The South Australian Museum is celebrating women scientists who have made significant contributions to science throughout history with a free rotating year-long exhibition. Her Story: Inspiring Women in Science honours four amazing South Australian women who are blazing their own trails and encouraging others to follow in their footsteps. By sharing their stories, these role models inspire the next generation of young women to follow their dreams and careers in science and humanities.

    The featured women are: Dr. Catherine Kemper, Senior Research Scientist for mammals at the South Australian Museum until 14 February; Prof Tanya Monro, Deputy Vice Chancellor: Research and Innovation at UniSA until 13 May 2019; Dr Hannah Brown, Postdoctoral Fellow in IVF at University of Adelaide, until 12 August 2019; and then Rebecca Richards, the first Aboriginal Australian Rhodes Scholar and Lecturer in Anthropology at the University of Adelaide, until 15 November 2019.

  • 16 Dec 2018 10:49 AM | Jean Murray (Administrator)

    For centuries, women have made important contributions to the sciences but, in many cases, it took far too long for their discoveries to be recognised — if they were acknowledged at all. And too often, books and academic courses that explore the history of science neglect the remarkable, groundbreaking women who changed the world.  Now is time to change this! This Mighty Girl blog shares the stories of 16 historic female scientists who have blazed new trails in their disciplines.  Share them with girls you know.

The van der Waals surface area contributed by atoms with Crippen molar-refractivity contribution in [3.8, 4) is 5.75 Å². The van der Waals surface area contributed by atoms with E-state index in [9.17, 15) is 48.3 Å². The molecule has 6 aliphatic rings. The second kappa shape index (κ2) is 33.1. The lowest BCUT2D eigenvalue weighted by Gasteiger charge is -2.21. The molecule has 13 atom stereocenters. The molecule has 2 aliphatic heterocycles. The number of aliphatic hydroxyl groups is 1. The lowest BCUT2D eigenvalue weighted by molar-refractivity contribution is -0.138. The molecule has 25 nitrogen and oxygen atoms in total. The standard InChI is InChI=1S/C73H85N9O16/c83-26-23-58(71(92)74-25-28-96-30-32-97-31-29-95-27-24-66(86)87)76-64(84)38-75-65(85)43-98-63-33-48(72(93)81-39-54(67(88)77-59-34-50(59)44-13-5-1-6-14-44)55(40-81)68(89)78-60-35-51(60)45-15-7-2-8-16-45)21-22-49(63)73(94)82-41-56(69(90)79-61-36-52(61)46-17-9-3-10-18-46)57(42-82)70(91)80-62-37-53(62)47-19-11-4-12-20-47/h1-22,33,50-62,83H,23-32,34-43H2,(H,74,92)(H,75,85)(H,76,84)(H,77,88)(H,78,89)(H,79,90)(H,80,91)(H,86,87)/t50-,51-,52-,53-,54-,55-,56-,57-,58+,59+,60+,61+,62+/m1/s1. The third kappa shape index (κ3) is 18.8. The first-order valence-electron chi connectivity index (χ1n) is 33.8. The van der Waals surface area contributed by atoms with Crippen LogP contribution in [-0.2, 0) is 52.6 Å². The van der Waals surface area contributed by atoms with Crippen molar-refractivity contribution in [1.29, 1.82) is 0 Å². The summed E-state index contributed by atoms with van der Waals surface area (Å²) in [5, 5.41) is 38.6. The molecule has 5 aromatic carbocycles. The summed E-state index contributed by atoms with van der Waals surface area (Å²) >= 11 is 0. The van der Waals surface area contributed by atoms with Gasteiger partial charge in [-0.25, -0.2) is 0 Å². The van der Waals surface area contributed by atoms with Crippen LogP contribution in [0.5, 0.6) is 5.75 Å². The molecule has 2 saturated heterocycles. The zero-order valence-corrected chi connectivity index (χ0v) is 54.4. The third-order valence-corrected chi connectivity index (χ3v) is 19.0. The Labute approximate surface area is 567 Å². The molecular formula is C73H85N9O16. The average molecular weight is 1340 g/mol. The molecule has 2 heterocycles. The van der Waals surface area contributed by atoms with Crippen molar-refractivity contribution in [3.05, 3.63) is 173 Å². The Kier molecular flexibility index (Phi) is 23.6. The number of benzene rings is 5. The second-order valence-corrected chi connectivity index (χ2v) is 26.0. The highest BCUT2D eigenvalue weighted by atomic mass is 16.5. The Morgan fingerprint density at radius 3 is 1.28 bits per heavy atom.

• 09 Dec 2018 12:59 PM | Jean Murray (Administrator)

    Science communicator Dr Sarah Keenihan also reports in The Conversation that Science in Australia Gender Equity (SAGE) recognised 15 Australian higher education and research institutions with Athena SWAN Bronze awards for their commitment to gender equity in STEM.  Dr Keenihan also reports that Australia’s first Women in STEM Ambassador, Professor Lisa Harvey-Smith, will lead the Government’s national efforts to encourage girls and women to study and work in science, technology, engineering and mathematics fields.  The Ambassador will raise awareness of the issues that can hold girls and women back from STEM study and work and of the opportunities available to girls and women in STEM, aiming to increase their participation.